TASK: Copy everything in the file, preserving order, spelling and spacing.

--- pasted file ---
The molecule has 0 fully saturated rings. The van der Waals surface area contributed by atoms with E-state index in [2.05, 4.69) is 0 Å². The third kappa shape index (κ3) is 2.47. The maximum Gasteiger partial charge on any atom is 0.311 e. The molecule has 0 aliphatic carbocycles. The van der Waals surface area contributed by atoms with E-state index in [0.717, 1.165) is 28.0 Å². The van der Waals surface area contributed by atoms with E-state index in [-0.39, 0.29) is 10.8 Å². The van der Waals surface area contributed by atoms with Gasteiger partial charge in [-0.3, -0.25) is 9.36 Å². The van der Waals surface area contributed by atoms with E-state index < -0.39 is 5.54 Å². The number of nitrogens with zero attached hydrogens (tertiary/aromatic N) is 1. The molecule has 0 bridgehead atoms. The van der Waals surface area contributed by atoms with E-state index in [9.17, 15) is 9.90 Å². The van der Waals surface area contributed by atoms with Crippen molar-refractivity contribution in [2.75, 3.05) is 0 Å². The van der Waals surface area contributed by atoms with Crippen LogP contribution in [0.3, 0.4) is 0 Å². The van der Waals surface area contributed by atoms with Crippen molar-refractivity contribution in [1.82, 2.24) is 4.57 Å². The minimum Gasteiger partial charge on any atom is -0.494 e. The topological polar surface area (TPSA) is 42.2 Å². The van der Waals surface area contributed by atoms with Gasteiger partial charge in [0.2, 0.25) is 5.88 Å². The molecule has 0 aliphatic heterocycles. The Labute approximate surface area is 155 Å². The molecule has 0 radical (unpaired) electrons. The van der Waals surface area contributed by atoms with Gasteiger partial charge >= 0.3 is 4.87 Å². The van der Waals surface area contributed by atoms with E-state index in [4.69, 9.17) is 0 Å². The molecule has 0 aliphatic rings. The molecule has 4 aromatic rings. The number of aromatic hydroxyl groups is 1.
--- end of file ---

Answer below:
The molecule has 0 fully saturated rings. The van der Waals surface area contributed by atoms with E-state index in [2.05, 4.69) is 0 Å². The third kappa shape index (κ3) is 2.47. The maximum Gasteiger partial charge on any atom is 0.311 e. The molecule has 0 aliphatic carbocycles. The van der Waals surface area contributed by atoms with E-state index in [0.717, 1.165) is 28.0 Å². The van der Waals surface area contributed by atoms with E-state index in [-0.39, 0.29) is 10.8 Å². The van der Waals surface area contributed by atoms with Gasteiger partial charge in [-0.3, -0.25) is 9.36 Å². The van der Waals surface area contributed by atoms with E-state index < -0.39 is 5.54 Å². The number of nitrogens with zero attached hydrogens (tertiary/aromatic N) is 1. The molecule has 0 bridgehead atoms. The van der Waals surface area contributed by atoms with E-state index in [9.17, 15) is 9.90 Å². The van der Waals surface area contributed by atoms with Crippen molar-refractivity contribution in [2.75, 3.05) is 0 Å². The van der Waals surface area contributed by atoms with Crippen LogP contribution in [0.3, 0.4) is 0 Å². The van der Waals surface area contributed by atoms with Crippen molar-refractivity contribution in [1.82, 2.24) is 4.57 Å². The minimum Gasteiger partial charge on any atom is -0.494 e. The topological polar surface area (TPSA) is 42.2 Å². The van der Waals surface area contributed by atoms with Gasteiger partial charge in [0.2, 0.25) is 5.88 Å². The molecule has 0 aliphatic heterocycles. The Labute approximate surface area is 155 Å². The molecule has 0 radical (unpaired) electrons. The van der Waals surface area contributed by atoms with Gasteiger partial charge >= 0.3 is 4.87 Å². The van der Waals surface area contributed by atoms with E-state index in [4.69, 9.17) is 0 Å². The molecule has 0 aliphatic rings. The molecule has 4 aromatic rings. The number of aromatic hydroxyl groups is 1.